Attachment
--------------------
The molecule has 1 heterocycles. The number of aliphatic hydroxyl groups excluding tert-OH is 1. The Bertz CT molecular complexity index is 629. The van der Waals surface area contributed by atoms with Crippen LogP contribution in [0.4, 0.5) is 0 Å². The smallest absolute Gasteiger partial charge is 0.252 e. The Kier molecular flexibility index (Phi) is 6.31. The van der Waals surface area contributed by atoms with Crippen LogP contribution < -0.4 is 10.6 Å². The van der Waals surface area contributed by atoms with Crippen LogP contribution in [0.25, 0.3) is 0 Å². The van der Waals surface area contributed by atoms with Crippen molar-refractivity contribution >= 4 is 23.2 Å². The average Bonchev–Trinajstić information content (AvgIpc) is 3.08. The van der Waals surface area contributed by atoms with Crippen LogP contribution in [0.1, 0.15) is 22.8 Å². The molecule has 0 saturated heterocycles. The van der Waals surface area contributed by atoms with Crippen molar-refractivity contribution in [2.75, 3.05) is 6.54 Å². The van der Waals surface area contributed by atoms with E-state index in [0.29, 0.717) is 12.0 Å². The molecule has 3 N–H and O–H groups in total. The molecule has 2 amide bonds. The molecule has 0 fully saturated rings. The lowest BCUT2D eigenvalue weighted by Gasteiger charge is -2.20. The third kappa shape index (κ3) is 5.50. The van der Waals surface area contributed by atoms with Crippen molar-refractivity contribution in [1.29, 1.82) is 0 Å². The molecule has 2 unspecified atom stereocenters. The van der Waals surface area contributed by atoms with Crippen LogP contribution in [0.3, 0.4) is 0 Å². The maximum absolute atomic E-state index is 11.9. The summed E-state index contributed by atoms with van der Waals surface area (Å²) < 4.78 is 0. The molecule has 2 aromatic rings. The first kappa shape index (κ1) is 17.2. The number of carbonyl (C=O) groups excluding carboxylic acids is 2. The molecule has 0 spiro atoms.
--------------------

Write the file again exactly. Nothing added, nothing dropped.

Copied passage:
The molecule has 1 heterocycles. The number of aliphatic hydroxyl groups excluding tert-OH is 1. The Bertz CT molecular complexity index is 629. The van der Waals surface area contributed by atoms with Crippen LogP contribution in [0.4, 0.5) is 0 Å². The smallest absolute Gasteiger partial charge is 0.252 e. The Kier molecular flexibility index (Phi) is 6.31. The van der Waals surface area contributed by atoms with Crippen LogP contribution < -0.4 is 10.6 Å². The van der Waals surface area contributed by atoms with Crippen LogP contribution in [0.25, 0.3) is 0 Å². The van der Waals surface area contributed by atoms with Crippen molar-refractivity contribution >= 4 is 23.2 Å². The average Bonchev–Trinajstić information content (AvgIpc) is 3.08. The van der Waals surface area contributed by atoms with Crippen LogP contribution in [0.1, 0.15) is 22.8 Å². The molecule has 0 saturated heterocycles. The van der Waals surface area contributed by atoms with Crippen molar-refractivity contribution in [2.75, 3.05) is 6.54 Å². The van der Waals surface area contributed by atoms with E-state index in [0.29, 0.717) is 12.0 Å². The molecule has 3 N–H and O–H groups in total. The molecule has 2 amide bonds. The molecule has 0 fully saturated rings. The lowest BCUT2D eigenvalue weighted by Gasteiger charge is -2.20. The third kappa shape index (κ3) is 5.50. The van der Waals surface area contributed by atoms with Crippen molar-refractivity contribution in [1.29, 1.82) is 0 Å². The molecule has 2 unspecified atom stereocenters. The van der Waals surface area contributed by atoms with Crippen LogP contribution in [0.3, 0.4) is 0 Å². The maximum absolute atomic E-state index is 11.9. The summed E-state index contributed by atoms with van der Waals surface area (Å²) < 4.78 is 0. The molecule has 2 aromatic rings. The first kappa shape index (κ1) is 17.2. The number of carbonyl (C=O) groups excluding carboxylic acids is 2. The molecule has 0 spiro atoms.